I appreciate your comment, but continue to be concerned about how your message is being used, and even more so how it is felt. When I write my blog, I am careful to not use any of my titles– as chair of a university committee on admissions and aid, as a project director at WCER, etc– lest my colleagues believe I speak on behalf of those constituencies. In other words, I worry a lot about such power dynamics, and I try to prevent the misinterpretation of my actions. Perhaps we disagree on degree of responsibility?

    I’m certain that others were asked to sign the letter– I know it for certain. So the absence of more signatures is actually meaningful.

  3. PG says:

    Thank you for drawing attention to the disclaimer in the first paragraph of the letter concerning who the signers were representing, which I overlooked. And I’d like to make clear that the purpose of my post was not to criticize either the position or the reasoning of the signers of the letter itself (which is partly why I didn’t read it as carefully as I should have), nor was it even to argue that the other 95% of UW-Madison academic leaders OPPOSE the public authority (indeed, I strongly doubt that this is the case).

    Rather, my submission was solely a reaction to the sweeping claim on the chancellor’s NBP website that “UW-Madison academic leaders back public authority” based on the position of a mere ten out of 190 such leaders. Moreover, I knew that Biddy Martin previously issued a campus-wide appeal via email specifically soliciting such statements of support, which made the “yield” in response to this appeal seem especially paltry.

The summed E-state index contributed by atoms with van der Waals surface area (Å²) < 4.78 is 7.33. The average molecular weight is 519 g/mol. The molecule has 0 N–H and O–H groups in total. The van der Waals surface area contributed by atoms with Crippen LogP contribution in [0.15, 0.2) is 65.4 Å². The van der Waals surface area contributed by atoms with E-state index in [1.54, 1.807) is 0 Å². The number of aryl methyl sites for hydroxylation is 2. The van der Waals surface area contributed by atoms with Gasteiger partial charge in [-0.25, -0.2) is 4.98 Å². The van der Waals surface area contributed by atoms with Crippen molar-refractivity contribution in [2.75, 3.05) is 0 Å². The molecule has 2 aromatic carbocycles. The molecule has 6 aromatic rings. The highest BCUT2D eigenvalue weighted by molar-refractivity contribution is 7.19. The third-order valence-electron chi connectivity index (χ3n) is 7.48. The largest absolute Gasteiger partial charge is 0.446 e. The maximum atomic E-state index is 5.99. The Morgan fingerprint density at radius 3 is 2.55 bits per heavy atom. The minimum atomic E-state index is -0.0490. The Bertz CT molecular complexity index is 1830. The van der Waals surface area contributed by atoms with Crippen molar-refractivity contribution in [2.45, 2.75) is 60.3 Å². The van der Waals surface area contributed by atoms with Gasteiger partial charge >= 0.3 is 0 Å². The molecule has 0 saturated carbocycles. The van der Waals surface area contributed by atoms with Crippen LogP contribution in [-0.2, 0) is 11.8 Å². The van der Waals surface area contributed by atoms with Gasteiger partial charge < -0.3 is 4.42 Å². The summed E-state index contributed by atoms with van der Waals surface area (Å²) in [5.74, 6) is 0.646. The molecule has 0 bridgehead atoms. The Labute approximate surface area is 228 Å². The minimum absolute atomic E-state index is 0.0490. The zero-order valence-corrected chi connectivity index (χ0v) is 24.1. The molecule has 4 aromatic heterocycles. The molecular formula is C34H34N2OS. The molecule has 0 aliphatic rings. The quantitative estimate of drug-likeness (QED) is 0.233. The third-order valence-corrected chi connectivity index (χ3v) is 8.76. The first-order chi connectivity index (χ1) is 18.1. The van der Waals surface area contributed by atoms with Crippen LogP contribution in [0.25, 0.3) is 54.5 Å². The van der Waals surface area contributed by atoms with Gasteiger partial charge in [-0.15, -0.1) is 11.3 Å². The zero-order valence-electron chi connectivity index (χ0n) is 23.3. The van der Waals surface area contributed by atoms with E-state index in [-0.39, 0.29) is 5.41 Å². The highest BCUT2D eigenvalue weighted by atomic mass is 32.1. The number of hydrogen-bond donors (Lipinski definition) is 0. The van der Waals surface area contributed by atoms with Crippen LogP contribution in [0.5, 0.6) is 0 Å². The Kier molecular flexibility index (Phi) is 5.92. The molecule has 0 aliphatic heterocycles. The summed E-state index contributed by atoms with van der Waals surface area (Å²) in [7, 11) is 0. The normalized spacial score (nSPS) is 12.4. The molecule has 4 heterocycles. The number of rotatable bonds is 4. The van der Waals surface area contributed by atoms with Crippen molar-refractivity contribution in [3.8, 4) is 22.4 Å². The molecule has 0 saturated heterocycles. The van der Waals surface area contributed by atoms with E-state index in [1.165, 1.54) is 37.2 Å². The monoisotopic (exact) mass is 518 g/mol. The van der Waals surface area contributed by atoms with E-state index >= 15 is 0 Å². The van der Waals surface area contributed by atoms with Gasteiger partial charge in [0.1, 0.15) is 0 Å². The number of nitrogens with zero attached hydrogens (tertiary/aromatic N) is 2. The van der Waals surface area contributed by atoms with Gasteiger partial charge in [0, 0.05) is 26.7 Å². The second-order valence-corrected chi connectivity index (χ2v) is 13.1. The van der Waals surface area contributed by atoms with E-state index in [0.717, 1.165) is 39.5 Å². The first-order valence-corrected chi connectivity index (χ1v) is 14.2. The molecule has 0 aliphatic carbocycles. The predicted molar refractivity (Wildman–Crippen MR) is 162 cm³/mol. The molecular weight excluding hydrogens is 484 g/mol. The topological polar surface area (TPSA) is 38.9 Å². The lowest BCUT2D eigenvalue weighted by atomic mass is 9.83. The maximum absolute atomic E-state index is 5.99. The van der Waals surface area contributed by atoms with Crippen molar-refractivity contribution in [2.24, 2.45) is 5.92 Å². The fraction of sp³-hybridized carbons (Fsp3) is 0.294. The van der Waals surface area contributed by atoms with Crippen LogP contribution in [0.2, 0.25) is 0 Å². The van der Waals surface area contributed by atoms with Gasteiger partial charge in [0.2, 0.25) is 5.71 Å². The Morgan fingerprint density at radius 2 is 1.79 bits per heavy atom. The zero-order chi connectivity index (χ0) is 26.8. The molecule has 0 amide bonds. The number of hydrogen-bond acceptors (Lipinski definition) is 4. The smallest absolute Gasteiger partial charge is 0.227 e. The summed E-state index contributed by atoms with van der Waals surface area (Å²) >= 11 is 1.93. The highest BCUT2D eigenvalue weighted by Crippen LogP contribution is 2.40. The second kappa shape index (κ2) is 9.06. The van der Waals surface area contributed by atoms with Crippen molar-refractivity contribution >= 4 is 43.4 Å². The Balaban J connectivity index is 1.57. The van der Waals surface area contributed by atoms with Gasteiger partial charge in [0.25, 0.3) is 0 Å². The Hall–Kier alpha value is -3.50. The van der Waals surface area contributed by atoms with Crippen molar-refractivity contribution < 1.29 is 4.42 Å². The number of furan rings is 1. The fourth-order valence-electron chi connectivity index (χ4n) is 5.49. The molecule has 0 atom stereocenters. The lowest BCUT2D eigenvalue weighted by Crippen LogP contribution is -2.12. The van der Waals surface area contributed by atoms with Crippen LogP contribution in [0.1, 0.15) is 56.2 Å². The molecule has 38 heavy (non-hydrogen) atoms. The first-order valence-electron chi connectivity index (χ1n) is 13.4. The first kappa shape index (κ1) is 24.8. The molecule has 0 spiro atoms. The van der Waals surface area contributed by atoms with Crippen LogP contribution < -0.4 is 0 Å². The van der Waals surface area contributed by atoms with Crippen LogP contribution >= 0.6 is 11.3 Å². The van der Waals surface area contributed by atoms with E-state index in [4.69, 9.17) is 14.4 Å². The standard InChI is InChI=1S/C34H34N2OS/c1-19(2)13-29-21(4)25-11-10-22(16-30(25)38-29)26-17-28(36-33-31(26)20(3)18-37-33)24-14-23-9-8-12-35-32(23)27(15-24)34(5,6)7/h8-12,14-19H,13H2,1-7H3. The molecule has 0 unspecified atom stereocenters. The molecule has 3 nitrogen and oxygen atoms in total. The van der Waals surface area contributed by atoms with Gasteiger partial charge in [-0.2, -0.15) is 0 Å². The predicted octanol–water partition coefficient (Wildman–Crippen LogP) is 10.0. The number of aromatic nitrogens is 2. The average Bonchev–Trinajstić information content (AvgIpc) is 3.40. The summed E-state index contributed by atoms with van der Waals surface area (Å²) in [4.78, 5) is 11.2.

If the headline had instead been “Ten UW-Madison academic leaders back public authority,” it would have felt honest, and I would not have felt the need to write what I did.

    Biddy Martin has been using a variety of resources, electronic and otherwise, to (a) try to cajole more statements of support for the public authority out of the campus community and (b) play up the support she has gotten while playing down the opposition. Please understand the above article as an attempt to serve as a bit of a counterweight to (b).

    I wish very much that a balanced and thorough discussion of the public authority proposal had been initiated within the framework of shared governance. Instead, what we have witnessed is a one-sided PR campaign by the chancellor’s office to “sell” a major change in the relationship between UW-Madison and the rest of the System and the State of Wisconsin that was dropped on us like a bombshell. No matter the intrinsic merits of the public authority idea itself, there are many campus citizens, myself included, who are troubled by the bait-and-switch aspect of the NBP. No public authority was mentioned in the early discussions of the NBP, and when this idea did finally emerge, it did so in the budget of a governor who, as someone else put it, has a “privatization fetish” and who clearly has little regard for public education.

    I hope readers will understand that there is no contradiction in critiquing Chancellor Martin’s PR campaign itself while respecting the opinions of those, like you and your fellow nine signatories, who come to different conclusions about the desirability of public authority.

  4. Admin says:

    PG wrote: “No public authority was mentioned in the early discussions of the NBP..”, to which should be added (and emphasized), no split from the UW System.

  5. Pingback: A Huge Surge of Faculty Support for NBP